Kranti - The organization behind Shweta Katti becoming the first girl from an Indian red-light area to study abroad

By Binjal Shah|13th Sep 2015
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Kranti is a wave surging towards happiness – with its missionaries, the daughters of sex workers in Mumbai’s red-light district –taking their shots at attaining their destinies. As I entered the long hallway in Santacruz East, with walls painted a shade of blue that could perform a Dementor’s kiss on you, I understood that the most optimistic group of people was undergoing crisis. I was right. They were evicted from their original home in Andheri by an insensitive landlord, who, far from helping them, judged them for having the most abstract association with sex work, and attempted to toss them right back into the lives they were trying to escape. And, if you and I don’t intervene, people like him will ensure that a society’s status quo and humanity are concepts that never coincide.

Let’s rewind though.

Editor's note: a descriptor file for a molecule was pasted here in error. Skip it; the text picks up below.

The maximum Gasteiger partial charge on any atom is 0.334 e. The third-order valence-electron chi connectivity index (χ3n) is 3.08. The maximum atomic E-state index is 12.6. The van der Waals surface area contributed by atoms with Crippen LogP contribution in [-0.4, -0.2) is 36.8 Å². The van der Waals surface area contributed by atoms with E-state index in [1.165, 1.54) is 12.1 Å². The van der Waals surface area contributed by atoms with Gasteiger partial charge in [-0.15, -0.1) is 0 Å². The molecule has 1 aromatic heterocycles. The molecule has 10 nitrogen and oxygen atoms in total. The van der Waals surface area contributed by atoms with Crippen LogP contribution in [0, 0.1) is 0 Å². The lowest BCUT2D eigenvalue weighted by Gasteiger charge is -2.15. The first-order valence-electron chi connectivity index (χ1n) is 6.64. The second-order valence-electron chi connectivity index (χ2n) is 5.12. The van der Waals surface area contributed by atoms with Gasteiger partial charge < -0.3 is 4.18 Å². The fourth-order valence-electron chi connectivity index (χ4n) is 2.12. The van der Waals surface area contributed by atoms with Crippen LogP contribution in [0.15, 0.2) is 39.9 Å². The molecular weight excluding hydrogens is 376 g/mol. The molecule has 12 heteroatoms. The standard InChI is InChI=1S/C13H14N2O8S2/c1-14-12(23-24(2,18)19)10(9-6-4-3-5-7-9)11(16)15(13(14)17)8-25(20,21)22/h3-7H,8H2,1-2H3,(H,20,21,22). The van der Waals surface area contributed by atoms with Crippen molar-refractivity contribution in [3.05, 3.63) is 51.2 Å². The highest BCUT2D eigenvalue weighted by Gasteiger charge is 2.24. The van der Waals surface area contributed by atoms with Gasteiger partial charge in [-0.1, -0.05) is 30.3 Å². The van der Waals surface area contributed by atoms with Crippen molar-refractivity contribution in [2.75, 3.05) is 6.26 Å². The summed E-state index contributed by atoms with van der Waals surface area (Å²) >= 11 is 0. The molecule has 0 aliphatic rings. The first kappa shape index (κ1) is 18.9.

Have you met Robin?

“I was trying to get closure on own violent pastby healing the present and the future of these girls.”

Afterall, being raised in a violent home with a schizophrenic mother and realizing at the age of 14 that she was a lesbian couldn’t have been the ingredients of a normal childhood. Every single chance she got, Robin wanted to run away from her home and her country.

“I volunteered all over the world before I came to India. I was looking to forgive my past.When I met Bani Das, who was working with the daughters of sex workers in Kamathipura, Mumbai’s red-light district, I realized that there was so much more depth to their problems – having facedsexual abuse, abandonment,and yet, no spaces to really heal them completely. Here, the girls were simply asked to bury their past and move on.”


 The pursuit of happiness

Robin decided to start Kranti when she saw how little girls residing in the red-light district were asked to live their lives – with a “Don’t ask, Don’t tell” policy about their own mothers and their situations.

“For starters, I needed these girls to know about all the sacrifices their mother had made to be able to give them this life. We taught them to use the word sex work, and not prostitution – asthat was their profession, and it deserved respect and recognition. We are strong advocates of the legalization of sex work – helping to get documents made, getting registered. Their daughters need to know about their own backgrounds and be at peace with them.”